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Names of God
Concepts of God
Theories of God

theories of God:

Monotheism, Polytheism, Pantheism, Animism and Atheism

The terms: monotheism, polytheism, and pantheism began to be used by Western scholars of the 18th and 19th centuries to differentiate, categorize and define the different religions of the world.

Monotheism refers to the worship of only one Supreme Being; polytheism refers to the worship of multiple deities. Pantheism was defined as the belief that the natural world is divine or that divinity permeates the world. This can encompass both those religions which worship the spirits of natural forces and objects of the natural world as divine and those which hold that the transcendent God inhabits and pervades all existent things. The former was termed animism; the latter is monism. Atheism refers to the rejection of any idea of God at all.

There is inherent in these characterizations, the implicit presumption of a hierarchy, and that hierarchy was explicitly attached to these terms. Pantheism is understood as the most primitive, monotheism as the most developed.

These thinkers and writers surmised that human ideas would have developed from primitive to sophisticated. Using these criteria they presumed that Euro-American societies with monotheistic religions, Renaissance intellectual insights, and complex social structures represented the culmination of human social evolution. The corollary to that was that tribal societies and their religions represented "primitive" forms of human ideas and societies.

Early theories held that humans first began to anthropomorphize forces of nature and to seek to propitiate them through religious rituals. It was thought that humans then developed further religious ideas, creating mythologies of numerous divine beings who could be worshiped and petitioned for assistance and blessings in this life and the next. Finally, as humans developed greater understanding and control of the natural world, monotheistic religions emerged.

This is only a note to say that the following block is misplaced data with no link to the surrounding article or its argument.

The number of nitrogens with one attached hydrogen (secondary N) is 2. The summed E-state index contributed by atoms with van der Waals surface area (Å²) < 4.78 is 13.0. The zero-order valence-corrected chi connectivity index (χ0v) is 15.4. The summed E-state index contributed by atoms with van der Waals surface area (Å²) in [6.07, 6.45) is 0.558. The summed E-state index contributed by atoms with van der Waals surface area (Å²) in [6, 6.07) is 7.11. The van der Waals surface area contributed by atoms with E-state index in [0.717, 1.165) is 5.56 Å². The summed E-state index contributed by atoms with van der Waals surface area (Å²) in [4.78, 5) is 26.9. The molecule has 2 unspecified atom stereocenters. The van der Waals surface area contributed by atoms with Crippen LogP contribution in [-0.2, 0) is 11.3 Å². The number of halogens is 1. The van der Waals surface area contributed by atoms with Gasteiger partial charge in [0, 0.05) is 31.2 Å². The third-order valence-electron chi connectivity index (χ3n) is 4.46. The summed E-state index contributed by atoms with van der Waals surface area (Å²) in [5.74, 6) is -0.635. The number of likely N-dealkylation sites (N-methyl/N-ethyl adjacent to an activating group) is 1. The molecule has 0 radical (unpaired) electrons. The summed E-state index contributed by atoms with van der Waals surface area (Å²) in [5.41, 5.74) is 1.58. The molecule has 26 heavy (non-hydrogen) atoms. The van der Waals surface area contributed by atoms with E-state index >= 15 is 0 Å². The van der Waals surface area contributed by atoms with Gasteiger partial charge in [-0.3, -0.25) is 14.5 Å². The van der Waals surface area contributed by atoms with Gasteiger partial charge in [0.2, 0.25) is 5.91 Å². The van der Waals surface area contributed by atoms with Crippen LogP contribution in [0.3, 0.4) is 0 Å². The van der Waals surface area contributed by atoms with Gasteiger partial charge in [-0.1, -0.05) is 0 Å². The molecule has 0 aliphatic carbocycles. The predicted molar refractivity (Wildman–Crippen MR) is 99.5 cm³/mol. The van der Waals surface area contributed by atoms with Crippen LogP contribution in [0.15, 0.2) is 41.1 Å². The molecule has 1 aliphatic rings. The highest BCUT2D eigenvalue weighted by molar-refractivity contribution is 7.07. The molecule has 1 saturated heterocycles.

Many of the scholars also held that this progression should lead intelligent people to the realization that there was, in fact no God, only natural forces which could be studied, understood, and controlled for our benefit. This form of intellectual atheism, which rejects both God and religion as vestiges of primitive thinking processes, has become prevalent in modern Euro-American societies.

Even among many religiously minded, the categories of monotheism, polytheism and pantheism have become accepted as defining the different types of religion in the world.

In the latter part of the twentieth century, many cultural anthropologists and scholars of world religions began to question whether these categories accurately reflected the complexity and depth of societies, cultures and religions around the world today.

Tribal religions were found to be, in fact, quite sophisticated; many of the religions designated as polytheistic have turned out to have pronounced monotheistic core qualities; and western monotheisms, on closer inspection, have a lot in common with polytheistic views of God.

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